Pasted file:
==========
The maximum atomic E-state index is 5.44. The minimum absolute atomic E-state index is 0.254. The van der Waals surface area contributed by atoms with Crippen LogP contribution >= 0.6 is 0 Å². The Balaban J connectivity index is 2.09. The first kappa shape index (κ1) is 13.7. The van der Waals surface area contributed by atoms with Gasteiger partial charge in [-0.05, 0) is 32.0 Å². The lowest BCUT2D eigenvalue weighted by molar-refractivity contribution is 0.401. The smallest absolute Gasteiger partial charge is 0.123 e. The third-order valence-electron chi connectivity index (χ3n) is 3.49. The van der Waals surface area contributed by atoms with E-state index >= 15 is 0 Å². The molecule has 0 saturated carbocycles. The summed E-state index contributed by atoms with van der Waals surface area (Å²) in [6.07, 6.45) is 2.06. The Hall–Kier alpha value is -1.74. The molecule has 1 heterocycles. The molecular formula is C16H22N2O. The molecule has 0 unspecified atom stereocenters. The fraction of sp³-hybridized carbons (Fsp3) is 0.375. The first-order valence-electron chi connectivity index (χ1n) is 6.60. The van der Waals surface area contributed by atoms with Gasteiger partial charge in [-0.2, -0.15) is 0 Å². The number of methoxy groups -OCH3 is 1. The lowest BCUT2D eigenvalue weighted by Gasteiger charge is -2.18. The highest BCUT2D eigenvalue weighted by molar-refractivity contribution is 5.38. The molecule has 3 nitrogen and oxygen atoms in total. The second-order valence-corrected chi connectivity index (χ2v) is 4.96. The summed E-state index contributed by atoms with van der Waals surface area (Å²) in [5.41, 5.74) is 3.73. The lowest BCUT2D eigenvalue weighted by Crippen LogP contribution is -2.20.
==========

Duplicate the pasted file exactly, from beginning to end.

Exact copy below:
The maximum atomic E-state index is 5.44. The minimum absolute atomic E-state index is 0.254. The van der Waals surface area contributed by atoms with Crippen LogP contribution >= 0.6 is 0 Å². The Balaban J connectivity index is 2.09. The first kappa shape index (κ1) is 13.7. The van der Waals surface area contributed by atoms with Gasteiger partial charge in [-0.05, 0) is 32.0 Å². The lowest BCUT2D eigenvalue weighted by molar-refractivity contribution is 0.401. The smallest absolute Gasteiger partial charge is 0.123 e. The third-order valence-electron chi connectivity index (χ3n) is 3.49. The van der Waals surface area contributed by atoms with E-state index >= 15 is 0 Å². The molecule has 0 saturated carbocycles. The summed E-state index contributed by atoms with van der Waals surface area (Å²) in [6.07, 6.45) is 2.06. The Hall–Kier alpha value is -1.74. The molecule has 1 heterocycles. The molecular formula is C16H22N2O. The molecule has 0 unspecified atom stereocenters. The fraction of sp³-hybridized carbons (Fsp3) is 0.375. The first-order valence-electron chi connectivity index (χ1n) is 6.60. The van der Waals surface area contributed by atoms with Gasteiger partial charge in [-0.2, -0.15) is 0 Å². The number of methoxy groups -OCH3 is 1. The lowest BCUT2D eigenvalue weighted by Gasteiger charge is -2.18. The highest BCUT2D eigenvalue weighted by molar-refractivity contribution is 5.38. The molecule has 3 nitrogen and oxygen atoms in total. The second-order valence-corrected chi connectivity index (χ2v) is 4.96. The summed E-state index contributed by atoms with van der Waals surface area (Å²) in [5.41, 5.74) is 3.73. The lowest BCUT2D eigenvalue weighted by Crippen LogP contribution is -2.20.